For tracking time spent doing expansive activities, I'm now tracking multiples of 30 minutes, which are small enough that I can nearly always get started, and large enough that each one does constitute a significant chunk of usefulness.

At the end I include any comments about the day that might be useful when looking at this later.

Hopefully some of the insights here will be useful to readers in a similar way to Sebastian's comments on this topic. Has anyone else here experimented in a similar vein?

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Sun, 29 Jun 2014 13:30:56 +0000
The Million Dollar Question still changes my life: What is your "anything"?

One of the best posts by any blogger to this day. Sebastian wrote a post knowing that to be extraordinary you'll have to give up some of the more "regular" parts of being an ordinary citizen. He saw citizens doing "regular" things that he teared a bit for knowing he may not be able to do them because he wants to be extraordinary.You can have anything and be anything in the world but you can never have or be everything.You'll have to ask yourself what is the "anything" that you want to do because while you can change your direction, if you get something that may mean you can't get something else. You have to decide what is your primary focus and your priority.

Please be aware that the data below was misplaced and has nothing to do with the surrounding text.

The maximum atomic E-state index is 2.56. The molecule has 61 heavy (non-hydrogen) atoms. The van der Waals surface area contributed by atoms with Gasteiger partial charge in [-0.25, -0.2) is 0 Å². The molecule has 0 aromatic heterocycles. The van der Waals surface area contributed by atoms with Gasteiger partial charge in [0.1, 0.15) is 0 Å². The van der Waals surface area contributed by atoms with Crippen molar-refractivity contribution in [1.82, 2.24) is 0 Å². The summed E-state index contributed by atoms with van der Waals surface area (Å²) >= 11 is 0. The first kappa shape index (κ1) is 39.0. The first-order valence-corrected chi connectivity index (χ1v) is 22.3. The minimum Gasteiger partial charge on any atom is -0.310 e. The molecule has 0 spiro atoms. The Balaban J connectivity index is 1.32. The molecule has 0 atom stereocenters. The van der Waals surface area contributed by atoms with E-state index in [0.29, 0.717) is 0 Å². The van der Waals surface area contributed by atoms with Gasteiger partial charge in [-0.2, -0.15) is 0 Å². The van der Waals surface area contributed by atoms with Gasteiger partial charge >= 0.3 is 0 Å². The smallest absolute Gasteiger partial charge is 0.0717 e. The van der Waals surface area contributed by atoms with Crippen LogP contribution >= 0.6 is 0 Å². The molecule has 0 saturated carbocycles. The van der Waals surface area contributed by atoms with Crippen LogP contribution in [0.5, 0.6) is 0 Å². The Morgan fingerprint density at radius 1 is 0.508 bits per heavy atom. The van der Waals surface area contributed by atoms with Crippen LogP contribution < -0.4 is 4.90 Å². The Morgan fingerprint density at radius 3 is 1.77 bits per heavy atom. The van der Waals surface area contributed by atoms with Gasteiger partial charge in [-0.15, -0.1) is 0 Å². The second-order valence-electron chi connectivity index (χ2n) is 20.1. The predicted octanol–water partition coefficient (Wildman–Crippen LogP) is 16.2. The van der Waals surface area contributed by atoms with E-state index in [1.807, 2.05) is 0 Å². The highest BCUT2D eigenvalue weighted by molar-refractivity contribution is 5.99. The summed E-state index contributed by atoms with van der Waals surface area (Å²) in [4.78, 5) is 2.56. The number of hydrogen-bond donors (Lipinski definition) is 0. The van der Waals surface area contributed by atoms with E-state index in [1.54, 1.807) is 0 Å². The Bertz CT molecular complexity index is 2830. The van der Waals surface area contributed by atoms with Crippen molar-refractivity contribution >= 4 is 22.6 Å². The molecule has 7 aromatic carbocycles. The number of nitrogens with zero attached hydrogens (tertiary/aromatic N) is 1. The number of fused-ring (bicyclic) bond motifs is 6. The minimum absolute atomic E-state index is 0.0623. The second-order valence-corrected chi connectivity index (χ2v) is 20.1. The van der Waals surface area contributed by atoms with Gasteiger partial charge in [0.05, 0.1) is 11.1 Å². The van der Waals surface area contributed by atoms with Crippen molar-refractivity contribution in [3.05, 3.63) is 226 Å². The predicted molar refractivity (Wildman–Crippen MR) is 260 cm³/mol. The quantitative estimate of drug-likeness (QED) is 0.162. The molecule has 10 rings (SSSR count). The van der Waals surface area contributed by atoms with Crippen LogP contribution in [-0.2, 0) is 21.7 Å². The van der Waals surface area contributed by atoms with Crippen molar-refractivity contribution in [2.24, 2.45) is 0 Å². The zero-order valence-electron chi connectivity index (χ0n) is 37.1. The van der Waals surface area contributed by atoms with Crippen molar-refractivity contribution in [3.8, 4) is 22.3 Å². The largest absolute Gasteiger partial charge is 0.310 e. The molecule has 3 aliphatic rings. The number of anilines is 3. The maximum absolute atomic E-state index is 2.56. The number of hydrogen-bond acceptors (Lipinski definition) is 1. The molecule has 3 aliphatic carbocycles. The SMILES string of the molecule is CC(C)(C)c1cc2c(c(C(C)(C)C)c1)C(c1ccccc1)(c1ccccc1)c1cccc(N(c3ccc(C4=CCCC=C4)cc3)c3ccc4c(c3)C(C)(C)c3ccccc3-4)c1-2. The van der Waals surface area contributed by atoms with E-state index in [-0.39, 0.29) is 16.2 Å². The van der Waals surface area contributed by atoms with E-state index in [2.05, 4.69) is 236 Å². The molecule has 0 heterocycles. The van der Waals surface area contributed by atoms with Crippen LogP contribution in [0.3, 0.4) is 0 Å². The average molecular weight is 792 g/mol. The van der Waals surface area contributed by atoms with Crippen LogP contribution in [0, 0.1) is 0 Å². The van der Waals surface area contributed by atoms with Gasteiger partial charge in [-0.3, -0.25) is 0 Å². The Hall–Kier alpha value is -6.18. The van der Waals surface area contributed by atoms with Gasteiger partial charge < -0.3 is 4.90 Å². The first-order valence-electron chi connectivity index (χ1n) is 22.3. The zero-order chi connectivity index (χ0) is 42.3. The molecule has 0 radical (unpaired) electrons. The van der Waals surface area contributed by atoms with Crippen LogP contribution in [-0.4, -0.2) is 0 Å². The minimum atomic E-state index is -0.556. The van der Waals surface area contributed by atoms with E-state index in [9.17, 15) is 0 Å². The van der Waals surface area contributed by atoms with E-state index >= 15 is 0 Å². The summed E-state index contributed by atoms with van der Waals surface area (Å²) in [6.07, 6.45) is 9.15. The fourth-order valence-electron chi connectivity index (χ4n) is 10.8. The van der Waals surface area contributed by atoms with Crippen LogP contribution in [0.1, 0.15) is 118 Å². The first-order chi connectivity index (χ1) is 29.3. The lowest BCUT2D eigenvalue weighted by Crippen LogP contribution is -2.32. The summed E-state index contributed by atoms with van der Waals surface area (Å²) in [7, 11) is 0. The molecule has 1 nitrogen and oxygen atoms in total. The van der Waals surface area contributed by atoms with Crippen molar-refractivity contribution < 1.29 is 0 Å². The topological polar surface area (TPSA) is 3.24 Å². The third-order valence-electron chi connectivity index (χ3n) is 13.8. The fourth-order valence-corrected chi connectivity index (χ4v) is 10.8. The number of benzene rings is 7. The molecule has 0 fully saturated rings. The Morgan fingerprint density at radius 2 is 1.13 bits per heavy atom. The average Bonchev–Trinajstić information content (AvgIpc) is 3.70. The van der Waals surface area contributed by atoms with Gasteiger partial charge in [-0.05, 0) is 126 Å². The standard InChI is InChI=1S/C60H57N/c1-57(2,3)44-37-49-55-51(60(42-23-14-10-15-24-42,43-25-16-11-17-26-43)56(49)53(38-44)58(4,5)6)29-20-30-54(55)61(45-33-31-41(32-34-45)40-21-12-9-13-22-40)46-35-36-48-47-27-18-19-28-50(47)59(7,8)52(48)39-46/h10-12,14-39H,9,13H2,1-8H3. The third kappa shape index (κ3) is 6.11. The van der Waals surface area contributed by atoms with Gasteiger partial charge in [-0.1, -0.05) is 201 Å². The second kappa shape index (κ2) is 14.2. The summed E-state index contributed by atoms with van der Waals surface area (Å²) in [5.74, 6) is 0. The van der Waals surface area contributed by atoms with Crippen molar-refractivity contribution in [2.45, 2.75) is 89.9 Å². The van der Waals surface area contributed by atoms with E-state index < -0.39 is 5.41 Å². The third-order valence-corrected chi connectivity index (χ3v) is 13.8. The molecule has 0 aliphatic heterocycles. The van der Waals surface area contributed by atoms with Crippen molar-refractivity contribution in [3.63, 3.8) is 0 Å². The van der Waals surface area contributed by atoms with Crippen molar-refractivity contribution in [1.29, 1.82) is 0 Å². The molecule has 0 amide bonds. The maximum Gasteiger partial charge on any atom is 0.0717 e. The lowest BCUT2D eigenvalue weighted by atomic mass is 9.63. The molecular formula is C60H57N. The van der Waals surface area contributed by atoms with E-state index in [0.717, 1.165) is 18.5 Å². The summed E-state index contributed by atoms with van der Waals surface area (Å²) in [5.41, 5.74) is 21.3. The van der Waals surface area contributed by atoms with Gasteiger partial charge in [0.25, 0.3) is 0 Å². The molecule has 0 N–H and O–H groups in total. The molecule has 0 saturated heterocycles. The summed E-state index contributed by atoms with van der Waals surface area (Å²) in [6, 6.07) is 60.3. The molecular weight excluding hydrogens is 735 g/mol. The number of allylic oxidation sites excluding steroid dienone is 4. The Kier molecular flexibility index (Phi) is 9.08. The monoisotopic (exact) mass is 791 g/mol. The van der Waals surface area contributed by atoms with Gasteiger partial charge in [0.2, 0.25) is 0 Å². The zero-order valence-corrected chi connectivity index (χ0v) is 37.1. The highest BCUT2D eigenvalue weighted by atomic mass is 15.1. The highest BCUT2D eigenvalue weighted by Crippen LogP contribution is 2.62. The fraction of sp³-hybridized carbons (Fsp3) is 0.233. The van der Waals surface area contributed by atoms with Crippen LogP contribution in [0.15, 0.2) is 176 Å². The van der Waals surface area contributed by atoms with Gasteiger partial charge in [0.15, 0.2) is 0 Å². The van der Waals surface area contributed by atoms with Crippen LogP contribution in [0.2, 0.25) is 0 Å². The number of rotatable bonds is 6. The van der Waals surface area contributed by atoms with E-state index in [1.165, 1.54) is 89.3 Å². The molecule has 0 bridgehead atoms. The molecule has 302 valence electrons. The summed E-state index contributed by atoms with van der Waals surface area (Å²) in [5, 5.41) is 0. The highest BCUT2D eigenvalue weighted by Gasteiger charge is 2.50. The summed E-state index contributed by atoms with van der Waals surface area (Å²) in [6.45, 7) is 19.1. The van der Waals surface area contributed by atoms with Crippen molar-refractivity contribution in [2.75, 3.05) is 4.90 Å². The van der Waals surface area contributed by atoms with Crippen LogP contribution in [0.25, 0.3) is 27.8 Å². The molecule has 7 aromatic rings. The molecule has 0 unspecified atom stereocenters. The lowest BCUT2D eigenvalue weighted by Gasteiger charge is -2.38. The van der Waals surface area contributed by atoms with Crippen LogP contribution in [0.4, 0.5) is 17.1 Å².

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Sun, 25 May 2014 01:09:37 +0000
If you feel miserable... Sebastian had an interview with Niall Doherty a while ago, and a part of it hit me hard. I wrote a post about it a while ago.

From If You Feel Miserable...:

Get healthy.

If you feel miserable, ask yourself:

  1. Have you drank water?
  2. Have you eaten food?
  3. Have you showered?